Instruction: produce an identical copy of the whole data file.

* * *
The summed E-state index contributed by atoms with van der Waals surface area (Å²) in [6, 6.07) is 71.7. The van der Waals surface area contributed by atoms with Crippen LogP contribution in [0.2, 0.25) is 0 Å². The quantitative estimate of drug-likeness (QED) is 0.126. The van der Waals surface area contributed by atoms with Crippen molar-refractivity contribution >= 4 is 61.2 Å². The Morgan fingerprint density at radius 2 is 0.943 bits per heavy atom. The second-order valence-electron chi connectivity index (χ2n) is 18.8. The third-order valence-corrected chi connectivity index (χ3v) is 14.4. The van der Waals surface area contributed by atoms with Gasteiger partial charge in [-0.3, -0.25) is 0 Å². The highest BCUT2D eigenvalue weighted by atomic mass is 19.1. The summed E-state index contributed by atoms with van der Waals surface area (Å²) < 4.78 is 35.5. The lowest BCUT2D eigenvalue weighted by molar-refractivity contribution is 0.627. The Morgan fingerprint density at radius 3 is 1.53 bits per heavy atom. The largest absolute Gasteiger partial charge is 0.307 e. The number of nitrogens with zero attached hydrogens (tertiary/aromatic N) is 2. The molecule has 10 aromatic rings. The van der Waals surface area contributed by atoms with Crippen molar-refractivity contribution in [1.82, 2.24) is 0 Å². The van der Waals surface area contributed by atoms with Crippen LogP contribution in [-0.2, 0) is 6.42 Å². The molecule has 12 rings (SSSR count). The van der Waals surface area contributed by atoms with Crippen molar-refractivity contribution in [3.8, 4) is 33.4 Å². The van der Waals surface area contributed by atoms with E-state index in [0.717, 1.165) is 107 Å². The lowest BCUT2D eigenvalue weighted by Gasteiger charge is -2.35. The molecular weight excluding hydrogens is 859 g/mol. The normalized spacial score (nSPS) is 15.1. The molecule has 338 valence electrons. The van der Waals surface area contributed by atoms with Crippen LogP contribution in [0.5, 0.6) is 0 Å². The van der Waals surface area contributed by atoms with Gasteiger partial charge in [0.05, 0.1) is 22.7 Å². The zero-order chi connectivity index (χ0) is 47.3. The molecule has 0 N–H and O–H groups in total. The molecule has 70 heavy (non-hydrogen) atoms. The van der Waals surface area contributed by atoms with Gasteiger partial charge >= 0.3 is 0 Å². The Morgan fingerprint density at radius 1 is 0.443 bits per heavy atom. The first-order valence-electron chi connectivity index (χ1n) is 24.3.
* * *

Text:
The summed E-state index contributed by atoms with van der Waals surface area (Å²) in [6, 6.07) is 71.7. The van der Waals surface area contributed by atoms with Crippen LogP contribution in [0.2, 0.25) is 0 Å². The quantitative estimate of drug-likeness (QED) is 0.126. The van der Waals surface area contributed by atoms with Crippen molar-refractivity contribution >= 4 is 61.2 Å². The Morgan fingerprint density at radius 2 is 0.943 bits per heavy atom. The second-order valence-electron chi connectivity index (χ2n) is 18.8. The third-order valence-corrected chi connectivity index (χ3v) is 14.4. The van der Waals surface area contributed by atoms with Gasteiger partial charge in [-0.3, -0.25) is 0 Å². The highest BCUT2D eigenvalue weighted by atomic mass is 19.1. The summed E-state index contributed by atoms with van der Waals surface area (Å²) < 4.78 is 35.5. The lowest BCUT2D eigenvalue weighted by molar-refractivity contribution is 0.627. The Morgan fingerprint density at radius 3 is 1.53 bits per heavy atom. The largest absolute Gasteiger partial charge is 0.307 e. The number of nitrogens with zero attached hydrogens (tertiary/aromatic N) is 2. The molecule has 10 aromatic rings. The van der Waals surface area contributed by atoms with Crippen molar-refractivity contribution in [1.82, 2.24) is 0 Å². The van der Waals surface area contributed by atoms with Crippen LogP contribution in [-0.2, 0) is 6.42 Å². The molecule has 12 rings (SSSR count). The van der Waals surface area contributed by atoms with Crippen molar-refractivity contribution in [3.8, 4) is 33.4 Å². The van der Waals surface area contributed by atoms with E-state index in [0.717, 1.165) is 107 Å². The lowest BCUT2D eigenvalue weighted by Gasteiger charge is -2.35. The molecular weight excluding hydrogens is 859 g/mol. The normalized spacial score (nSPS) is 15.1. The molecule has 338 valence electrons. The van der Waals surface area contributed by atoms with Crippen LogP contribution in [0.5, 0.6) is 0 Å². The van der Waals surface area contributed by atoms with Gasteiger partial charge in [0.05, 0.1) is 22.7 Å². The zero-order chi connectivity index (χ0) is 47.3. The molecule has 0 N–H and O–H groups in total. The molecule has 70 heavy (non-hydrogen) atoms. The van der Waals surface area contributed by atoms with Gasteiger partial charge >= 0.3 is 0 Å². The Morgan fingerprint density at radius 1 is 0.443 bits per heavy atom. The first-order valence-electron chi connectivity index (χ1n) is 24.3.